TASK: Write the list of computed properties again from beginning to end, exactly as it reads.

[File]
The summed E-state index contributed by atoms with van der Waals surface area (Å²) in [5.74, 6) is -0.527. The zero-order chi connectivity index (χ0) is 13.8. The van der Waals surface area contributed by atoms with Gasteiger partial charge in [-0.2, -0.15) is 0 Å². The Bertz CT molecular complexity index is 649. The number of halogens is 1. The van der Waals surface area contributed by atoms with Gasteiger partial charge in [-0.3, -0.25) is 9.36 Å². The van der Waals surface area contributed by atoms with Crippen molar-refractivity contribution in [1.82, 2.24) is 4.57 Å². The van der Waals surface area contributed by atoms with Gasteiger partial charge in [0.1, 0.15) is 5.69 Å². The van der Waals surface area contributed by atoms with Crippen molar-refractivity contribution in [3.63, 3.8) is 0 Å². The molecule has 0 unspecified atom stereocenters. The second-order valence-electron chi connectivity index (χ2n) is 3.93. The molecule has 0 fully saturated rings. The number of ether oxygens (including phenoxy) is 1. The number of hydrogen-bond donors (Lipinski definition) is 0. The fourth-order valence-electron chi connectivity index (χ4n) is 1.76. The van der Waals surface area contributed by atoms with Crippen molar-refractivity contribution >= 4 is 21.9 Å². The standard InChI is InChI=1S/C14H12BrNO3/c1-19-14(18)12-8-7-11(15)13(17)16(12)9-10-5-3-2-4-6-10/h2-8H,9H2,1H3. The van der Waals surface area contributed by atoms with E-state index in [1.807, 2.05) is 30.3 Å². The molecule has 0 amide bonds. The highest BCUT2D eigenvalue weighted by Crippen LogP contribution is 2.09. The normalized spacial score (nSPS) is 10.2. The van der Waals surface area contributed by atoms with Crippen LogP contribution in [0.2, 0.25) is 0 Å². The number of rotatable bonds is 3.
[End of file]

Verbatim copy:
The summed E-state index contributed by atoms with van der Waals surface area (Å²) in [5.74, 6) is -0.527. The zero-order chi connectivity index (χ0) is 13.8. The van der Waals surface area contributed by atoms with Gasteiger partial charge in [-0.2, -0.15) is 0 Å². The Bertz CT molecular complexity index is 649. The number of halogens is 1. The van der Waals surface area contributed by atoms with Gasteiger partial charge in [-0.3, -0.25) is 9.36 Å². The van der Waals surface area contributed by atoms with Crippen molar-refractivity contribution in [1.82, 2.24) is 4.57 Å². The van der Waals surface area contributed by atoms with Gasteiger partial charge in [0.1, 0.15) is 5.69 Å². The van der Waals surface area contributed by atoms with Crippen molar-refractivity contribution in [3.63, 3.8) is 0 Å². The molecule has 0 unspecified atom stereocenters. The second-order valence-electron chi connectivity index (χ2n) is 3.93. The molecule has 0 fully saturated rings. The number of ether oxygens (including phenoxy) is 1. The number of hydrogen-bond donors (Lipinski definition) is 0. The fourth-order valence-electron chi connectivity index (χ4n) is 1.76. The van der Waals surface area contributed by atoms with Crippen molar-refractivity contribution >= 4 is 21.9 Å². The standard InChI is InChI=1S/C14H12BrNO3/c1-19-14(18)12-8-7-11(15)13(17)16(12)9-10-5-3-2-4-6-10/h2-8H,9H2,1H3. The van der Waals surface area contributed by atoms with E-state index in [1.807, 2.05) is 30.3 Å². The molecule has 0 amide bonds. The highest BCUT2D eigenvalue weighted by Crippen LogP contribution is 2.09. The normalized spacial score (nSPS) is 10.2. The van der Waals surface area contributed by atoms with Crippen LogP contribution in [0.2, 0.25) is 0 Å². The number of rotatable bonds is 3.